Heart Matters

by Scott Vance on December 29, 2020

Luke 18:15–30 (ESV)
15 Now they were bringing even infants to him that he might touch them. And when the disciples saw it, they rebuked them. 16 But Jesus called them to him, saying, “Let the children come to me, and do not hinder them, for to such belongs the kingdom of God. 17 Truly, I say to you, whoever does not receive the kingdom of God like a child shall not enter it.” 18 And a ruler asked him, “Good Teacher, what must I do to inherit eternal life?” 19 And Jesus said to him, “Why do you call me good? No one is good except God alone. 20 You know the commandments: ‘Do not commit adultery, Do not murder, Do not steal, Do not bear false witness, Honor your father and mother.’ ” 21 And he said, “All these I have kept from my youth.” 22 When Jesus heard this, he said to him, “One thing you still lack. Sell all that you have and distribute to the poor, and you will have treasure in heaven; and come, follow me.” 23 But when he heard these things, he became very sad, for he was extremely rich. 24 Jesus, seeing that he had become sad, said, “How difficult it is for those who have wealth to enter the kingdom of God! 25 For it is easier for a camel to go through the eye of a needle than for a rich person to enter the kingdom of God.” 26 Those who heard it said, “Then who can be saved?” 27 But he said, “What is impossible with man is possible with God.” 28 And Peter said, “See, we have left our homes and followed you.” 29 And he said to them, “Truly, I say to you, there is no one who has left house or wife or brothers or parents or children, for the sake of the kingdom of God, 30 who will not receive many times more in this time, and in the age to come eternal life.”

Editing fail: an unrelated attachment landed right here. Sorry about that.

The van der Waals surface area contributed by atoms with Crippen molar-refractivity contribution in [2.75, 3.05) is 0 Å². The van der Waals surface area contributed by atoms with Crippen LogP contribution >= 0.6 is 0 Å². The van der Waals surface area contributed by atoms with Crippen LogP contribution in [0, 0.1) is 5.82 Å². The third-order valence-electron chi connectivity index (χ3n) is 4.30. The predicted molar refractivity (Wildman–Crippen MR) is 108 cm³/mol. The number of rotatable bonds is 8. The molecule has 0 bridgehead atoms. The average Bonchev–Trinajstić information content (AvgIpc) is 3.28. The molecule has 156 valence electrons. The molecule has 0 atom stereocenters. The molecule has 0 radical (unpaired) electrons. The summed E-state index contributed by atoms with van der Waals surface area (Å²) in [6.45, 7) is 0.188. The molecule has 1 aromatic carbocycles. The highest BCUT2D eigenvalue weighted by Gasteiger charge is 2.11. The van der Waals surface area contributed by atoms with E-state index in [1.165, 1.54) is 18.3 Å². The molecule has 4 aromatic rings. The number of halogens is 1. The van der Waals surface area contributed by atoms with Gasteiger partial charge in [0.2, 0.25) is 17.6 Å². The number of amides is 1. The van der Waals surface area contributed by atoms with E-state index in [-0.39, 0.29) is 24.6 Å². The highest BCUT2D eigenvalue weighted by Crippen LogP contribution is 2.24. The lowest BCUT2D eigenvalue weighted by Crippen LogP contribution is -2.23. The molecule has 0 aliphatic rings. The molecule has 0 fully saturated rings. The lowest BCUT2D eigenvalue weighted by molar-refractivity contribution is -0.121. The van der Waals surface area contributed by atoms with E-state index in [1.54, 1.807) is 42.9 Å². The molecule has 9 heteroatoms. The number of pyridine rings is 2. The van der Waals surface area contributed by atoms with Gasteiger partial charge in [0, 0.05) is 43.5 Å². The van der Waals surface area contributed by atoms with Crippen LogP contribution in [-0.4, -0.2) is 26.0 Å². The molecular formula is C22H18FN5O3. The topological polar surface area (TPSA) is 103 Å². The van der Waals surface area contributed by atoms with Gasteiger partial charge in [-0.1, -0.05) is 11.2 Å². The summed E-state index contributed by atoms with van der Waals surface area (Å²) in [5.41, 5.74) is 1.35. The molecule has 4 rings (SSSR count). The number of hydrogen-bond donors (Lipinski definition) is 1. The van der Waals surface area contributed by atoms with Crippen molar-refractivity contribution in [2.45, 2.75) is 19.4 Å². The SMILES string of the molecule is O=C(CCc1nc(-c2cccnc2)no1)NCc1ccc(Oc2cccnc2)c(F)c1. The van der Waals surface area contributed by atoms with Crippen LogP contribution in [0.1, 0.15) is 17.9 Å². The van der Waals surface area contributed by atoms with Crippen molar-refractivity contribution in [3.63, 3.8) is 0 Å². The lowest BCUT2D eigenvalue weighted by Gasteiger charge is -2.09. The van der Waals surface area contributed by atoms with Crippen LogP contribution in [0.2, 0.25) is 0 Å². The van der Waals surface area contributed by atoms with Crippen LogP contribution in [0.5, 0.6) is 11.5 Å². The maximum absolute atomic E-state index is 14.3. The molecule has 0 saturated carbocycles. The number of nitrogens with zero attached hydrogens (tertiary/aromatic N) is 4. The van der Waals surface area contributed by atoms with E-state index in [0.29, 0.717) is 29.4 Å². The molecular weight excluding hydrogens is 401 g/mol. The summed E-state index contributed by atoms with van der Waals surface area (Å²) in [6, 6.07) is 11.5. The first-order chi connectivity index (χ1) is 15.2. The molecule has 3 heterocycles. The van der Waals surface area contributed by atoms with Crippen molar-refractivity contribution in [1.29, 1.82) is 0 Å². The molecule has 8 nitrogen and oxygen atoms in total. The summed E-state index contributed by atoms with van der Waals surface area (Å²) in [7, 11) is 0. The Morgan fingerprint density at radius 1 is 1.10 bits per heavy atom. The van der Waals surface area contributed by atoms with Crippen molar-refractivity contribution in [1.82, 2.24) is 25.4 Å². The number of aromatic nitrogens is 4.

Do you remember the old game show Let’s Make A Deal? Contestants were picked from the audience and usually given something of value like cash or a special prize, but then they were offered a deal; they could either keep what they had or trade it for something unknown which was usually hidden behind a curtain. The unknown item could be something of much greater value or it would be what they called a ZONK, which had little or no value at all.
In our passage, the rich ruler is trying to make a deal with Jesus as he negotiates for eternal life. He wants to know what he has to do to gain eternal life. He even goes as far as to flatter Jesus in the hopes of making the deal. But Jesus doesn’t make deals and reminds the rich ruler of the moral requirements of the second half of the Ten Commandments.
The rich ruler responds that he has kept all those since his youth. Jesus doesn’t challenge the claim but, drawing from the other Gospel accounts, Jesus looks at him, loves him, and says that the ruler lacks one thing. The ruler needs to see all that he has and give it to the poor. Then the ruler will receive treasure in heaven and Jesus invites him to come and follow Me.
In that one sentence, Jesus exposes the heart of the matter to the rich ruler. This is not about a test of works; this is about the orientation and condition of the heart of this ruler in relationship to God the Father. The ruler wants to stay in control and earn his way into Heaven.
Contrast that with what Jesus tells His disciples about the kingdom of God and little children in verse 17. The kingdom of God must be received like a child.
That’s not to say that we need to be “child-like” in our faith. Rather, the point is that a child in that cultural context wasn’t highly valued and they could only receive what was given to them.
Like a child who has nothing to give to earn their way into the kingdom of God, the rich ruler can’t buy his way in, he can only receive what Jesus is freely giving. The real question for the rich ruler is what does his heart really love; his wealth or God?
What do you truly love?
The story of the rich ruler, like so many encounters and parables, is open-ended.  We don’t know what ultimately happens to the rich ruler. We know that he is sad at what Jesus said, but we don’t know if he responded to Jesus’ challenge and invitation.
What about you? You know your story isn’t complete yet, so how will you respond to Jesus’ challenge and invitation? I not saying that you need to go and sell everything and give to the poor; wealth and possession are not the issue here. Like the rich ruler, the issue is the condition and orientation of your heart and mine.
Is Jesus at the center of your heart and mind with everything filtered through Him or is there something else seeking to take His rightful place?
If there is, I want you to know it’s not too late, your story isn’t finished yet. Surrender that item, relationship, attitude, or behavior to Jesus today. 
God bless you and know that you are constantly in my prayers!


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